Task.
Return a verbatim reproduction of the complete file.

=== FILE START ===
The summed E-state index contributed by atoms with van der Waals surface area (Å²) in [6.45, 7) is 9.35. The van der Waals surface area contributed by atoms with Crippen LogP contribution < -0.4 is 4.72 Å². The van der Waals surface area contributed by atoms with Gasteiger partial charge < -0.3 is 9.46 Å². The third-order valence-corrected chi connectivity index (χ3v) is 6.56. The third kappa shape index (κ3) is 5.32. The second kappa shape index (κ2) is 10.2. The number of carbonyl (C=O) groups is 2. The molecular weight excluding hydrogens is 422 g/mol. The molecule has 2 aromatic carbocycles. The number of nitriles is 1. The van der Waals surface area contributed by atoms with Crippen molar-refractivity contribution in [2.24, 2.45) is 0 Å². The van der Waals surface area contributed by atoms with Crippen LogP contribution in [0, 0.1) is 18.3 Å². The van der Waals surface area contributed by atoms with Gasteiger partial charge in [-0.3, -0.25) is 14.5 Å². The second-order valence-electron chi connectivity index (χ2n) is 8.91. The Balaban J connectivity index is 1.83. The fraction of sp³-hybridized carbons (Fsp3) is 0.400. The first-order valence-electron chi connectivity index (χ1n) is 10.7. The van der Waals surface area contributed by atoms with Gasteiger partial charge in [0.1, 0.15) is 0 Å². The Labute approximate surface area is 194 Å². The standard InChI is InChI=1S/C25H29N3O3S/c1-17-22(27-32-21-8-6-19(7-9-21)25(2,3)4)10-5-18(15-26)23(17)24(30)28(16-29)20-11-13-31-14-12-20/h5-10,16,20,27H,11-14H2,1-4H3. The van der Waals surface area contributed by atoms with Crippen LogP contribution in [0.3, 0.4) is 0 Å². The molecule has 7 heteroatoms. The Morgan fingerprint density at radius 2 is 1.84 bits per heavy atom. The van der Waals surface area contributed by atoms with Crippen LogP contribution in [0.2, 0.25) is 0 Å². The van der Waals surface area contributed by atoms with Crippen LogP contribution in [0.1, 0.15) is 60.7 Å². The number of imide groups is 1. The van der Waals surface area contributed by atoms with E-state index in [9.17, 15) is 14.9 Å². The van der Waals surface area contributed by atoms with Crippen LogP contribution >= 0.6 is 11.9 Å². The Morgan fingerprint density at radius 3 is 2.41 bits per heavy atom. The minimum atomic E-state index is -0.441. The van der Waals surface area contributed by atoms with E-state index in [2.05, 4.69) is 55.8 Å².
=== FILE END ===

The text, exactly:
The summed E-state index contributed by atoms with van der Waals surface area (Å²) in [6.45, 7) is 9.35. The van der Waals surface area contributed by atoms with Crippen LogP contribution < -0.4 is 4.72 Å². The van der Waals surface area contributed by atoms with Gasteiger partial charge < -0.3 is 9.46 Å². The third-order valence-corrected chi connectivity index (χ3v) is 6.56. The third kappa shape index (κ3) is 5.32. The second kappa shape index (κ2) is 10.2. The number of carbonyl (C=O) groups is 2. The molecular weight excluding hydrogens is 422 g/mol. The molecule has 2 aromatic carbocycles. The number of nitriles is 1. The van der Waals surface area contributed by atoms with Crippen molar-refractivity contribution in [2.24, 2.45) is 0 Å². The van der Waals surface area contributed by atoms with Crippen LogP contribution in [0, 0.1) is 18.3 Å². The van der Waals surface area contributed by atoms with Gasteiger partial charge in [-0.3, -0.25) is 14.5 Å². The second-order valence-electron chi connectivity index (χ2n) is 8.91. The Balaban J connectivity index is 1.83. The fraction of sp³-hybridized carbons (Fsp3) is 0.400. The first-order valence-electron chi connectivity index (χ1n) is 10.7. The van der Waals surface area contributed by atoms with Gasteiger partial charge in [0.1, 0.15) is 0 Å². The Labute approximate surface area is 194 Å². The standard InChI is InChI=1S/C25H29N3O3S/c1-17-22(27-32-21-8-6-19(7-9-21)25(2,3)4)10-5-18(15-26)23(17)24(30)28(16-29)20-11-13-31-14-12-20/h5-10,16,20,27H,11-14H2,1-4H3. The van der Waals surface area contributed by atoms with Crippen LogP contribution in [0.3, 0.4) is 0 Å². The molecule has 7 heteroatoms. The Morgan fingerprint density at radius 2 is 1.84 bits per heavy atom. The van der Waals surface area contributed by atoms with Crippen LogP contribution in [0.2, 0.25) is 0 Å². The van der Waals surface area contributed by atoms with Crippen LogP contribution in [0.1, 0.15) is 60.7 Å². The number of imide groups is 1. The van der Waals surface area contributed by atoms with E-state index in [9.17, 15) is 14.9 Å². The van der Waals surface area contributed by atoms with Crippen LogP contribution >= 0.6 is 11.9 Å². The Morgan fingerprint density at radius 3 is 2.41 bits per heavy atom. The minimum atomic E-state index is -0.441. The van der Waals surface area contributed by atoms with E-state index in [2.05, 4.69) is 55.8 Å².